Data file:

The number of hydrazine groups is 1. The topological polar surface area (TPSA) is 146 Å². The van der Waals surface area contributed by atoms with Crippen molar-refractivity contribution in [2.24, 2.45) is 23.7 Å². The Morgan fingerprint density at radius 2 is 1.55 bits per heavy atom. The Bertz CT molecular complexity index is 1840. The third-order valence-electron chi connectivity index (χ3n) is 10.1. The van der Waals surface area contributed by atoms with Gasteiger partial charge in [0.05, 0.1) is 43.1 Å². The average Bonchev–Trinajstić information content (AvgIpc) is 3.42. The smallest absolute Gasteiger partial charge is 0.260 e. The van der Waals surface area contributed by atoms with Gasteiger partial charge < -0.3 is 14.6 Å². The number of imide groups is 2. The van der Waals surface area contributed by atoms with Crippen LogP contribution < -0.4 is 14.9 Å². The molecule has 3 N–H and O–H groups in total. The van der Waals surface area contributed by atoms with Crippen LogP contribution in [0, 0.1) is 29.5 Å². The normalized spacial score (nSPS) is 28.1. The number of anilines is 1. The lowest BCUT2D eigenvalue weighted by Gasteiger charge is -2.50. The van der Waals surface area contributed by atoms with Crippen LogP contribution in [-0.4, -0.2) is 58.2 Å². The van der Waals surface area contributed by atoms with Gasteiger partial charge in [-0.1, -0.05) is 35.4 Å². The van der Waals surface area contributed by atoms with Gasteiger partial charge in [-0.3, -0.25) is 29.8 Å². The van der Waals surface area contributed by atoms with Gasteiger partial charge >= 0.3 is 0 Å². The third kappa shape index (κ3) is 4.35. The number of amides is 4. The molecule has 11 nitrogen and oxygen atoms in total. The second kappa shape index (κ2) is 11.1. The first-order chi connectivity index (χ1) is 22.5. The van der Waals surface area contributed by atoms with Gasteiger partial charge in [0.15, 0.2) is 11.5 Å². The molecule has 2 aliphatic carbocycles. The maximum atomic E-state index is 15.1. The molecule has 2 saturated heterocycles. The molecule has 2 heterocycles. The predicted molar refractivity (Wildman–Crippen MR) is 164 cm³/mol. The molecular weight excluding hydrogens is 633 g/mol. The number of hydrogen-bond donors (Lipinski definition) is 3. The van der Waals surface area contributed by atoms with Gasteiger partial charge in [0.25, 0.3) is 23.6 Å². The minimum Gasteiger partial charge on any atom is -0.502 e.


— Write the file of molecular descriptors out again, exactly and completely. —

The number of hydrazine groups is 1. The topological polar surface area (TPSA) is 146 Å². The van der Waals surface area contributed by atoms with Crippen molar-refractivity contribution in [2.24, 2.45) is 23.7 Å². The Morgan fingerprint density at radius 2 is 1.55 bits per heavy atom. The Bertz CT molecular complexity index is 1840. The third-order valence-electron chi connectivity index (χ3n) is 10.1. The van der Waals surface area contributed by atoms with Gasteiger partial charge in [0.05, 0.1) is 43.1 Å². The average Bonchev–Trinajstić information content (AvgIpc) is 3.42. The smallest absolute Gasteiger partial charge is 0.260 e. The van der Waals surface area contributed by atoms with Gasteiger partial charge < -0.3 is 14.6 Å². The number of imide groups is 2. The van der Waals surface area contributed by atoms with Crippen LogP contribution < -0.4 is 14.9 Å². The molecule has 3 N–H and O–H groups in total. The van der Waals surface area contributed by atoms with Crippen LogP contribution in [0, 0.1) is 29.5 Å². The normalized spacial score (nSPS) is 28.1. The number of anilines is 1. The lowest BCUT2D eigenvalue weighted by Gasteiger charge is -2.50. The van der Waals surface area contributed by atoms with Crippen LogP contribution in [-0.4, -0.2) is 58.2 Å². The van der Waals surface area contributed by atoms with Gasteiger partial charge in [-0.1, -0.05) is 35.4 Å². The van der Waals surface area contributed by atoms with Gasteiger partial charge in [-0.3, -0.25) is 29.8 Å². The van der Waals surface area contributed by atoms with Gasteiger partial charge >= 0.3 is 0 Å². The third kappa shape index (κ3) is 4.35. The number of amides is 4. The molecule has 11 nitrogen and oxygen atoms in total. The second kappa shape index (κ2) is 11.1. The first-order chi connectivity index (χ1) is 22.5. The van der Waals surface area contributed by atoms with Gasteiger partial charge in [0.15, 0.2) is 11.5 Å². The molecule has 2 aliphatic carbocycles. The maximum atomic E-state index is 15.1. The molecule has 2 saturated heterocycles. The molecule has 2 heterocycles. The predicted molar refractivity (Wildman–Crippen MR) is 164 cm³/mol. The molecular weight excluding hydrogens is 633 g/mol. The number of hydrogen-bond donors (Lipinski definition) is 3. The van der Waals surface area contributed by atoms with Gasteiger partial charge in [0.25, 0.3) is 23.6 Å². The minimum Gasteiger partial charge on any atom is -0.502 e.